Bioelectric prostheses are prescribed on an individual basis because of the strict indications and contraindications that govern their use. Prostheses with terminal devices useful in the patient’s occupation are used mostly after amputation of the upper extremities. They are intended to perform tasks corresponding to the patient’s occupational skills. Such prostheses consist of a shoulder or forearm sleeve and, instead of a hand, a special device for holding tools.

Breast prostheses fitted after amputation are made of foam rubber, or they may consist of a shell filled with liquid. They are held in place by a special brassiere. Ocular prostheses compensate for the cosmetic defect created by the removal of an eye. They are made of special types of glass or plastic. An implant prosthesis developed in the 1960’s is sewn to the eye muscles and is thus able to move. Dental prostheses are artificial objects used to compensate for defects in the crowns of teeth or to replace some or all missing teeth. Dental prostheses may be fixed, that is, attached to natural teeth, such as inlays, artificial crowns, or bridges, or removable, such as dental plates and partial dentures. Dental prostheses may also be worn by children to prevent deformation of the face and jaws. Prostheses have also been developed for the nose, ears, and other parts of the face.

N. I. KONDRASHIN and V. G. SANIN

prosthesis

[präs′thē·səs]
(medicine)
An artificial substitute for a missing part of the body, such as a substitute hand, leg, eye, or denture.

prosthesis

Surgery
a. the replacement of a missing bodily part with an artificial substitute
b. an artificial part such as a limb, eye, or tooth
References in periodicals archive ?
Mar 09 ( ANI ): Prosthetic limbs are represented like real hands in brain, a new research has revealed.
It has now raised PS20,000 which will keep three specialist clinics that specialise in fitting prosthetic limbs - mainly to war victims - going for two months.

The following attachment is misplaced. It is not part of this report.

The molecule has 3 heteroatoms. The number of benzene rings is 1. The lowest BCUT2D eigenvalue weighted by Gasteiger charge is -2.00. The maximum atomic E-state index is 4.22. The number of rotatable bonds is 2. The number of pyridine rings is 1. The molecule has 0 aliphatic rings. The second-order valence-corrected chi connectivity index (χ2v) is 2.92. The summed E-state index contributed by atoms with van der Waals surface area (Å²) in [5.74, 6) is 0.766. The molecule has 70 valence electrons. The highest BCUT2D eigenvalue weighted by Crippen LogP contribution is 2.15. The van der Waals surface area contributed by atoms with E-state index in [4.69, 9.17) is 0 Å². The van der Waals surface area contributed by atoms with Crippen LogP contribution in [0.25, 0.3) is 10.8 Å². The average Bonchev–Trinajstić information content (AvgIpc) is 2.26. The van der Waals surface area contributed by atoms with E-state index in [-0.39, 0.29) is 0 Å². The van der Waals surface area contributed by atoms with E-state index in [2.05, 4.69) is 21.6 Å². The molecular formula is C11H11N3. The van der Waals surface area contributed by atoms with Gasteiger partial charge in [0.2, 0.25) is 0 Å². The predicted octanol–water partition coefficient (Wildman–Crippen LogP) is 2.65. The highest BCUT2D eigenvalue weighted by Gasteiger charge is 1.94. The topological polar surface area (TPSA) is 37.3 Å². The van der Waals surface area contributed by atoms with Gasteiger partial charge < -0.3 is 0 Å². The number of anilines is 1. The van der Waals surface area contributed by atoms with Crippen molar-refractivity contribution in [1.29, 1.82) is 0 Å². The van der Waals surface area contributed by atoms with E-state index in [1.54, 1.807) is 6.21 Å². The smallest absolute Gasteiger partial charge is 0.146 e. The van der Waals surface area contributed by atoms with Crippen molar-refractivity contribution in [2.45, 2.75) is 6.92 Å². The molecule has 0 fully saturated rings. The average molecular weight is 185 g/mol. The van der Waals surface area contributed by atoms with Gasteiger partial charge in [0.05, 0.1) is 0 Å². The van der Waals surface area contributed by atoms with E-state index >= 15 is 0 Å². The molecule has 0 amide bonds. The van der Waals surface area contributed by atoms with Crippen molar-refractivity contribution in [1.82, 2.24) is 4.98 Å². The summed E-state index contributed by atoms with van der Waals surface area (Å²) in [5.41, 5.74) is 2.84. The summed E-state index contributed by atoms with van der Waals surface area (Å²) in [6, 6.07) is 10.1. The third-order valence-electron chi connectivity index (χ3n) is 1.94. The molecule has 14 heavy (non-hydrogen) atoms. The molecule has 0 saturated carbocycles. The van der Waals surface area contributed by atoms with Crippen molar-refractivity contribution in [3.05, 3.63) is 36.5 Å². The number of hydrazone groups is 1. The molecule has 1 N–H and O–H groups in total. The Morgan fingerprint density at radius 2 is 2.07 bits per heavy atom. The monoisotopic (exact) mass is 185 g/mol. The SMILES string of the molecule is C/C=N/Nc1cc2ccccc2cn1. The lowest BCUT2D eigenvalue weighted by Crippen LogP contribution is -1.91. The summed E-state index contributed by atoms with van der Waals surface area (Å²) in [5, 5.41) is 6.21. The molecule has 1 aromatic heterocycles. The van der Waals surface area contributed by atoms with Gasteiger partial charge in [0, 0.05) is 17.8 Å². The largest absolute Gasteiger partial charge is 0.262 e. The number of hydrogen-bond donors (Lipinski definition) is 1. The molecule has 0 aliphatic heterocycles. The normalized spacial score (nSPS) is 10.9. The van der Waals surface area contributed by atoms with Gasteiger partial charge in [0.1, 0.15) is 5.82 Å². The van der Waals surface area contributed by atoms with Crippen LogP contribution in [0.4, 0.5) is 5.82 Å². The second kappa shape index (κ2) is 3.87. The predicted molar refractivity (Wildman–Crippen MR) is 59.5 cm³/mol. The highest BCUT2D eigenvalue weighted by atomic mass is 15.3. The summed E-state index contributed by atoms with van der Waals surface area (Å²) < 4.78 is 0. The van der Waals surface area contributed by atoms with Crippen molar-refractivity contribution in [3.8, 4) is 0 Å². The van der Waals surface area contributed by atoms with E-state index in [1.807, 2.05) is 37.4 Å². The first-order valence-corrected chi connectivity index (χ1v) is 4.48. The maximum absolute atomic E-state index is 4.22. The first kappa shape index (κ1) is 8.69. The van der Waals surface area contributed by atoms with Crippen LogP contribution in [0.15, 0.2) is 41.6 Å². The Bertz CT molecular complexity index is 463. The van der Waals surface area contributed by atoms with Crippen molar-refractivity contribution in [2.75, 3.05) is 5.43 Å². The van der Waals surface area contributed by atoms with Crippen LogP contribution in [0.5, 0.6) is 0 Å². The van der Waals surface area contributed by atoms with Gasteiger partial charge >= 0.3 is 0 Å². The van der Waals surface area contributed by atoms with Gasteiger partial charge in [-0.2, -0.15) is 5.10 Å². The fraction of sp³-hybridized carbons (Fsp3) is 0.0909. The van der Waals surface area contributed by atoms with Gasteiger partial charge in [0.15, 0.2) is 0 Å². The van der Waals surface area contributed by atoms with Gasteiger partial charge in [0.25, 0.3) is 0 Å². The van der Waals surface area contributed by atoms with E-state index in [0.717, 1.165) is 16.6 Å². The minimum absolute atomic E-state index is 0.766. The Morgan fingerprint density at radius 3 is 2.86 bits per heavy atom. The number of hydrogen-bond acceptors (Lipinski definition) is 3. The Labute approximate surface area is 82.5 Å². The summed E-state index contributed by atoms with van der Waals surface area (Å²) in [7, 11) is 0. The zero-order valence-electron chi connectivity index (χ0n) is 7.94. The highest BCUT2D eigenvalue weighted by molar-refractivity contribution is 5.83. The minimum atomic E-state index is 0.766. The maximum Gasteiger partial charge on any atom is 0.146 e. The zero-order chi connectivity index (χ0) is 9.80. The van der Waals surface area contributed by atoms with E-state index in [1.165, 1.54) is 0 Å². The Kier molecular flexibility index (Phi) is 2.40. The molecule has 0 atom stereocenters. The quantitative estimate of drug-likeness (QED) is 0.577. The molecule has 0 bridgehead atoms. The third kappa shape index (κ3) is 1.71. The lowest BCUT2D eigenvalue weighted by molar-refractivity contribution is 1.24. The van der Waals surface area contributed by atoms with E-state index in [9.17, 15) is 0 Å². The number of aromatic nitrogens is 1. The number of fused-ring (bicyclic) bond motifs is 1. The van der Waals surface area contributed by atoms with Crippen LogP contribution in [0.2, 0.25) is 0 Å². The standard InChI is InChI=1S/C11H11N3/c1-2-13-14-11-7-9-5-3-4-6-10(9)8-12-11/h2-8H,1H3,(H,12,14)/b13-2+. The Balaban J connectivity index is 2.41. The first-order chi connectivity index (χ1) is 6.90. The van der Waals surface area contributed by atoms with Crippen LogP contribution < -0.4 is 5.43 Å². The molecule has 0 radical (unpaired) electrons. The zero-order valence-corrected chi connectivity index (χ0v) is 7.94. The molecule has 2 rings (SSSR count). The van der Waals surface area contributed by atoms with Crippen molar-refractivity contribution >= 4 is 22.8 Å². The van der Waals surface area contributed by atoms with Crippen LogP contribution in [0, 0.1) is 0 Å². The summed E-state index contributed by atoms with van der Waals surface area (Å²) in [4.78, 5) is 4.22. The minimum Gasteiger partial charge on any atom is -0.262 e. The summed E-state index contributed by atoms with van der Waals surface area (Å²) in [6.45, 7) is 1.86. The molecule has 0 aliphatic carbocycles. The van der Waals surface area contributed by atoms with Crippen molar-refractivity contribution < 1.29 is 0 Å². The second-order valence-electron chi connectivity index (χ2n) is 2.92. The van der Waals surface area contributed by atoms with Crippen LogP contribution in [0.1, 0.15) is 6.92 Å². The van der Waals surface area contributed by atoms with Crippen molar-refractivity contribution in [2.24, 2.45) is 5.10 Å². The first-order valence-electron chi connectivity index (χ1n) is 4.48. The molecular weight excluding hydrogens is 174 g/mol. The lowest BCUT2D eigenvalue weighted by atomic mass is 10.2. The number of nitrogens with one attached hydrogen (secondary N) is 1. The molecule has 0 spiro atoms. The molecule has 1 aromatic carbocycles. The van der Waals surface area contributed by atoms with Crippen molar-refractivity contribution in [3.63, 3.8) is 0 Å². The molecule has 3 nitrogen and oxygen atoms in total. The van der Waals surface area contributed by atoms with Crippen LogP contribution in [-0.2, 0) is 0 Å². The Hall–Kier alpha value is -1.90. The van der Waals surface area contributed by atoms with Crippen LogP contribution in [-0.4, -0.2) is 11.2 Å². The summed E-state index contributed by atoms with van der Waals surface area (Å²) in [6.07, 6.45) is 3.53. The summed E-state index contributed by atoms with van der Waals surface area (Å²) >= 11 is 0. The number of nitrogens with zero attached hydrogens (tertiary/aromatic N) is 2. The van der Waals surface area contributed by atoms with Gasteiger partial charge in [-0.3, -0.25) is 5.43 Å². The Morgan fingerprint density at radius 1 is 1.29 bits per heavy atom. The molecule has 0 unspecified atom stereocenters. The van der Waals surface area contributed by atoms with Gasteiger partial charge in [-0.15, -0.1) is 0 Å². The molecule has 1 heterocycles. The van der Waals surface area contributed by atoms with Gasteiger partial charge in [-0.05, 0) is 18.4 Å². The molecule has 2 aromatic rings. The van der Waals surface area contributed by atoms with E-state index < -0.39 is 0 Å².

Running blades are lighter and more efficient than ordinary prosthetic limbs.
Now, almost 20 years later, teenager Tara Mary Aziz is adding her very own chapter to this benevolent organisation, collecting ring pulls from soda cans that will be recycled to make parts for these prosthetic limbs.
Prosthetic limbs historically have been seen as poor substitutes at best for natural appendages.
As the stump is now wider, his previous prosthetic limb will not fit.
A prosthetic limb can be hard to get used to, and part of the problem has to do with our senses.
The organization, founded by Krupa's 30-year-old brother, Dave, provides prosthetic limbs to impoverished amputees in Central America.
WORCESTER - The prosthetic limbs of the future may look and function nothing like the prosthetics of today, if scientists at Worcester Polytechnic Institute and their colleagues across the country have their way.
Still, dancing on a prosthetic limb presents unique problems.
But not long ago Cohen, ah avid tennis player, faced a tough choice: continue living with the deformed leg and end up in a wheel chair or replace the leg with a new high tech prosthetic limb, a complicated process fraught with risks.
One important component of rehabilitation is the prescription and receipt of a prosthetic limb for those who are able to use one [5].